There have been many female DJs that have come before DJ Poizon Ivy, and there are so many more female DJs that will come after her yet will never quite attain the particular level of success DJ Poizon Ivy has reached throughout the duration of her ongoing career.

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When it comes to her career stats, DJ Poizon Ivy is the second female DJ in NBA league history, the first female team DJ in Dallas Mavericks’ franchise history, and last but not least, the first ever female DJ to DJ at an NBA All Star Game.

Having opened up for the likes of Nas, J. Cole, and Wiz Khalifa, currently DJing for a top five radio market radio station, as well as a highly requested DJ for high profile charitable events — DJ Poizon Ivy is superwoman in her own right and we sat down with her in an attempt to pinpoint the root of her superhuman abilities and how we can hone our very own. We discussed her upbringing from Kenya to Dallas, how she balances motherhood and an unorthodox DJing career, the advice she would give to other women who have aspirations to be successful female DJs, as well as originally being denied a job with the Milwaukee Bucks before being hired as the Dallas Mavericks Official Team DJ.


Being from Kenya, do you have any culture shock stories from when you moved to Dallas or your earliest memories of Kenya?

I moved to Dallas when I was nine. I love and miss Kenya all the time though. When I’m there I never want to leave. We’re a British Colony so I had a bit of an accent when we first moved. Again, I was nine years old and nine year old kids are very brutally honest. But as an adult with a child now, I understand now that a lot of it is just curiosity more than anything. So of course, they teased me about my accent. They used to ask me if I got here on a boat or if I used to live in a hut. The questions were endless but my mom taught me how to have a sense of humor and handle such things with a sense of humor which carried on into my life as an adult.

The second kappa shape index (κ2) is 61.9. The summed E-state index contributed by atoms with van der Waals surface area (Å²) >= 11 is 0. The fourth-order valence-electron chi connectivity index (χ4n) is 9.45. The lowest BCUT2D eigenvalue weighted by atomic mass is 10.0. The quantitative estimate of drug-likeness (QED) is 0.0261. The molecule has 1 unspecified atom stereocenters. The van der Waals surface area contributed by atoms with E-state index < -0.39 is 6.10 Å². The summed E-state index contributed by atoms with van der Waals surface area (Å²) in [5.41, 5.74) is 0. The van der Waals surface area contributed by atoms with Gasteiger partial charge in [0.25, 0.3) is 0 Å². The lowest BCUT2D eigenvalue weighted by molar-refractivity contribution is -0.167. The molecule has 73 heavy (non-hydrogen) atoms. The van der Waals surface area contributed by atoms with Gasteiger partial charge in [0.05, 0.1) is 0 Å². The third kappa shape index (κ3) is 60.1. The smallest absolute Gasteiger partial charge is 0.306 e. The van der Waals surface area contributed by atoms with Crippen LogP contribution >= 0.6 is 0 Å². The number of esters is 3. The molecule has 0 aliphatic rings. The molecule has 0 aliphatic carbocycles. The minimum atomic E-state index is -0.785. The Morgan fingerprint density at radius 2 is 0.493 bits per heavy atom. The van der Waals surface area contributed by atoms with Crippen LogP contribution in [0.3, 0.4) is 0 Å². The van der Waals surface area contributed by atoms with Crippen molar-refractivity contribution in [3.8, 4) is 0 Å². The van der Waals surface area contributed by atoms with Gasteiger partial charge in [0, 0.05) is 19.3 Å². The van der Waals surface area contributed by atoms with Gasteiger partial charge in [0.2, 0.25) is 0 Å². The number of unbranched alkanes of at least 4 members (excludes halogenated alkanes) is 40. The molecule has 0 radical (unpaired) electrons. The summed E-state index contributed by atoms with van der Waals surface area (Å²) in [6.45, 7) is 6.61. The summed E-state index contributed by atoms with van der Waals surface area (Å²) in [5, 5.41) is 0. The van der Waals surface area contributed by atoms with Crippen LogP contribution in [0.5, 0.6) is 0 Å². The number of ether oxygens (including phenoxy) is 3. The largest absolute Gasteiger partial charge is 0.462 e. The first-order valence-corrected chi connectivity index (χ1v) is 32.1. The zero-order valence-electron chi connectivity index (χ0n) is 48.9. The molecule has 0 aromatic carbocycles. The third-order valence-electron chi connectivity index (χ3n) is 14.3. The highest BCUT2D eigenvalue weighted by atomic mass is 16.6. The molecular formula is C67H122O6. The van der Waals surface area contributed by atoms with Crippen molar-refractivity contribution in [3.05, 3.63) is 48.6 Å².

Why did you choose to attend Marquette University?

I applied to 18 colleges and universities including every Ivy League one. It’s a fantastic school and they were just very accommodating in terms of the finances. I had full rides elsewhere. I had a full ride to Boston University and a couple other universities. But when you’re going to college you’re going to move away from home for at least four years, and I felt the most at home in Milwaukee. Of course, I don’t think it’s by coincidence that I went to a school with a really good basketball program. I worked around the sport a lot. I went to school with a lot of the guys that are in the league now — Jae Crowder, Jimmy Butler, Dwight Buycks. We all legitimately went to school together and even had class together at that. So maybe it was some kind of foreshadowing.

After starting your career in Milwaukee and gaining all your newfound respect there — what was your thought process in moving back to Dallas? 

I spent a good six years in Milwaukee and it’s a great city that’s definitely booming right now. But I felt like I had exhausted all my opportunities there. I got on commercial radio. I did a lot of shows and I was well known in that city. But then I had a child. I needed support from my family and not having any family members anywhere around Milwaukee was very hard. So it was a combination of wanting additional challenges and wanting a bigger playing field and wanting to be close to my mom.

Any particular habits that you credit your success to? 

Obsession to a certain extent. I’m always thinking to the point where like right now I’ve had a really really long year and I’m starting to feel the effects of that emotionally, physically, and spiritually. But I just like to read up on people that I admire. With that being said, I have a couple of people that you really wouldn’t even expect for me to admire.

But I’m a Gemini so you’re going to find this duality in a lot of my thought process. As much as I think that it’s great to read up on people that you admire I also feel like it’s not because you’re not that person and I need to just figure out what my story is.

But I’m definitely a YouTuber. I watch a Pharrell interview everyday. I watch a Beyonce interview everyday, and Grace Jones.

There are a lot of female DJs on the rise or already established and social media kind of makes it inevitable to compare yourself to others. What helps you stay in your lane and focus on you without comparisons?